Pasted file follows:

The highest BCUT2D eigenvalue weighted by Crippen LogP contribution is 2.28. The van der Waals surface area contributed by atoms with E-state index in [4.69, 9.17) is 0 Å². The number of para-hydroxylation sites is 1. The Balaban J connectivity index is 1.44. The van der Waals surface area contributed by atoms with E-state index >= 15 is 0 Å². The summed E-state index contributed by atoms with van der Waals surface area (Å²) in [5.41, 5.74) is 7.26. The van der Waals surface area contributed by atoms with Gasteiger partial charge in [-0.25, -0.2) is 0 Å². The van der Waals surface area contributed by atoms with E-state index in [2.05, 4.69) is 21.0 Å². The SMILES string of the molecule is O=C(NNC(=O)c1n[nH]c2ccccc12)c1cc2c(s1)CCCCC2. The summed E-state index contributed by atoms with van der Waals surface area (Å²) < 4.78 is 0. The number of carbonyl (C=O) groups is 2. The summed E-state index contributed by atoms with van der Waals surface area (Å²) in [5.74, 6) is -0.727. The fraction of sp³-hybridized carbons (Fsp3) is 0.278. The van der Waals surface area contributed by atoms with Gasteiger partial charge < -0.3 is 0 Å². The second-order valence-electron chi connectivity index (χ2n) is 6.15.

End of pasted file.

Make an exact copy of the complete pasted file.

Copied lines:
The highest BCUT2D eigenvalue weighted by Crippen LogP contribution is 2.28. The van der Waals surface area contributed by atoms with E-state index in [4.69, 9.17) is 0 Å². The number of para-hydroxylation sites is 1. The Balaban J connectivity index is 1.44. The van der Waals surface area contributed by atoms with E-state index >= 15 is 0 Å². The summed E-state index contributed by atoms with van der Waals surface area (Å²) in [5.41, 5.74) is 7.26. The van der Waals surface area contributed by atoms with Gasteiger partial charge in [-0.25, -0.2) is 0 Å². The van der Waals surface area contributed by atoms with E-state index in [2.05, 4.69) is 21.0 Å². The SMILES string of the molecule is O=C(NNC(=O)c1n[nH]c2ccccc12)c1cc2c(s1)CCCCC2. The summed E-state index contributed by atoms with van der Waals surface area (Å²) < 4.78 is 0. The number of carbonyl (C=O) groups is 2. The summed E-state index contributed by atoms with van der Waals surface area (Å²) in [5.74, 6) is -0.727. The fraction of sp³-hybridized carbons (Fsp3) is 0.278. The van der Waals surface area contributed by atoms with Gasteiger partial charge < -0.3 is 0 Å². The second-order valence-electron chi connectivity index (χ2n) is 6.15.